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Obama, JFK and FDR

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A recent article of mine about Obama was the impetus for this piece. For reasons that are probably too lengthy to explain here, the song “Working Class Hero” came to mind as I thought of the various reactions and responses that little article engendered.

I have been listening to the John Lennon track over and over and find myself amazed at just how much it means to me. Forget for a moment that he was one of the most famous people in the world at the time, and an extremely wealthy one at that. Just consider the opening lines:

As soon as you’re born they make you feel small
By giving you no time instead of it all
Till the pain is so big you feel nothing at all
A working class hero is something to be

This is not a music review. If anything, it’s a companion piece to my recent political piece. But the words John Lennon wrote strike at the very heart of how I feel as a person.

Not that anyone cares, but I have a story (to be told as briefly as possible) to tell. My grandfather was born as what we now (or used to) call a “bastard child” in 1902. He hit the “rails,” or the hobo life, at 12. Too young to be considered for action in WWI, and without any skills whatsoever, he was on his own. Try as the family might have over the years, he never really explained to us how he survived until the WPA projects of FDR in the thirties.

He, and my grandmother met while he was working on the roads for the Glacier National Park in Montana. They met, married, had three daughters, and never parted until her passing in 1972. My grandfather’s name was Roy Rieck, and I have never in my 48 years ever met a man I have respected more.

He wound up working in the shipyards in Bremerton, WA. And I will repeat the rich, English-born musician’s lines again because I think they say it better than any I have ever heard:

As soon as you’re born they make you feel small
By giving you no time instead of it all
Till the pain is so big you feel nothing at all
A working class hero is something to be

And just to be complete in this, and not present my grandfather as some sort of saint; In 1984 when Jesse Jackson was a candidate for the Democratic party, Grandpa told me he was “done with the Democrats.” His Missouri upbringing 100 years ago had never erased the inherent racism endemic to the South at that time. I like to think that Obama’s election in 2008 did a lot to erase that legacy. But I will never know, as he died in 1992.

And I might as well finish this off by telling you that my son has taken a job which has forced him to become a member of a union. It is simply a requirement as far as he knows; so I tried to explain the concept of unions to him.

Laugh, or agree with me. But I told him that once upon a time, a company could screw a worker at will, and that particular employee had very little recourse. But if 100 workers walked off the job together, then the company was forced to actually listen to their demands, or shut down. I also told him how this situation became extremely corrupted, with millions of dollars flowing in, with no real oversight. The initial develoment of Las Vegas was such an amazing example.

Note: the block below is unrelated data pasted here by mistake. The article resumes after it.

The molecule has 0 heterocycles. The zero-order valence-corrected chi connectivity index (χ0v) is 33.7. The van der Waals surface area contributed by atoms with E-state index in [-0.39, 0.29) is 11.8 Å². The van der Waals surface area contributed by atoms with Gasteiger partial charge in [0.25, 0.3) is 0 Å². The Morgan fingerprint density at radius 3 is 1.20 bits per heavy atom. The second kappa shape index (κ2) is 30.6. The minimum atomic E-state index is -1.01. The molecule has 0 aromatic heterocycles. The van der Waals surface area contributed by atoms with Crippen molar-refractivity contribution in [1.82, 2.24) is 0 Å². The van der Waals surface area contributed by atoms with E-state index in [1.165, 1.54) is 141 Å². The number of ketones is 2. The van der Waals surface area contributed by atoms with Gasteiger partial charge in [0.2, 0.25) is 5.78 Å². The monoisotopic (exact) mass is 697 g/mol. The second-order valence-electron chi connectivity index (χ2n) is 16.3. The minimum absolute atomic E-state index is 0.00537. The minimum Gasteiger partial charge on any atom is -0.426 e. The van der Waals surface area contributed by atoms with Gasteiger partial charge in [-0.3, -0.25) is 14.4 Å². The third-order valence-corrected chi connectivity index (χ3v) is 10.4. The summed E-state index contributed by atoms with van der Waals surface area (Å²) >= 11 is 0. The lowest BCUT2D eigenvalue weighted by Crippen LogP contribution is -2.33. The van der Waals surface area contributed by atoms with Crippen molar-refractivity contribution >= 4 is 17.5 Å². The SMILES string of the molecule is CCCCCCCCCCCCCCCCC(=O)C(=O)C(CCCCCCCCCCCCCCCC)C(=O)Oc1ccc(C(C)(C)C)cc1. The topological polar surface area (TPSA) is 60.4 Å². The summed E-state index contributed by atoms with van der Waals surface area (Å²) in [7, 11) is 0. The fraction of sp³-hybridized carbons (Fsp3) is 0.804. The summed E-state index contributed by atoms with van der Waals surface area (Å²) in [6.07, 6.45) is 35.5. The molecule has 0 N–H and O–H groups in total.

I always thought that Nixon’s portrayal of the Republicans in1968 as the party of the Silent Majority was inspired. I also thought Clinton’s “It’s the economy, stupid” to be equally effective. I cannot imagine either party coming up with anything in 2012 that will resonate with voters in any way shape or form. In all honesty, very little has changed. Sadly, the latest exploits of Kim Kardashian seem far more important to everyone. No wonder the entire nation is looked upon by the rest of the world as — well, you tell me. “Geniuses at the forefront of technology, or morons,” both impressions fit.

An earlier comment by El Bicho made the valid point that 10 months is a long time in politics. Yes or no, only time will tell. Outside of the resurrection of JFK as a Republican, we are with Obama until 2016.

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About Greg Barbrick

  • Cannonshop

    Good article, Mr. Barbrick. I’m afraid that the kind of man JFK was, happens maybe once in a century if your nation is very, very, lucky. We’re not going to get that lucky again.

  • Glenn Contrarian

    Bremerton, huh? That’s where I’m at now. Many of my friends work at the shipyard, and I know it pretty well after my Naval career.

    It’s funny how the unions here protect the workers, but so many in the unions here are retired military and are quite conservative.

  • Igor

    It’s astonishing that your son knows so little about union history in America. Laborers in America were relentlessly exploited by factory workers and mine owners before unions could struggle to gain representation. It’s amazing that your son never heard about this stuff in school, or even in outside reading. He should read books by Upton Sinclair, John Dos Passos, etc. My uncles were laborers and union organizers during the 20s and 30s and could tell stories of the police being sent in to kill strikers and organizers. I saw union men beaten up in the 50s while recruiting dock workers.

    IMO a lot of the middleclass wealth and improvements in living condition in the 40s thru the 70s was because of unions. The white collar middleclass that arose then was due to the union men whose shoulders they (we) rode on.

  • Dan

    “if 100 workers walked off the job together, then the company was forced to actually listen to their demands, or shut down…”—Greg

    Or they could hire new workers. Except the union workers would commit violence on the new workers.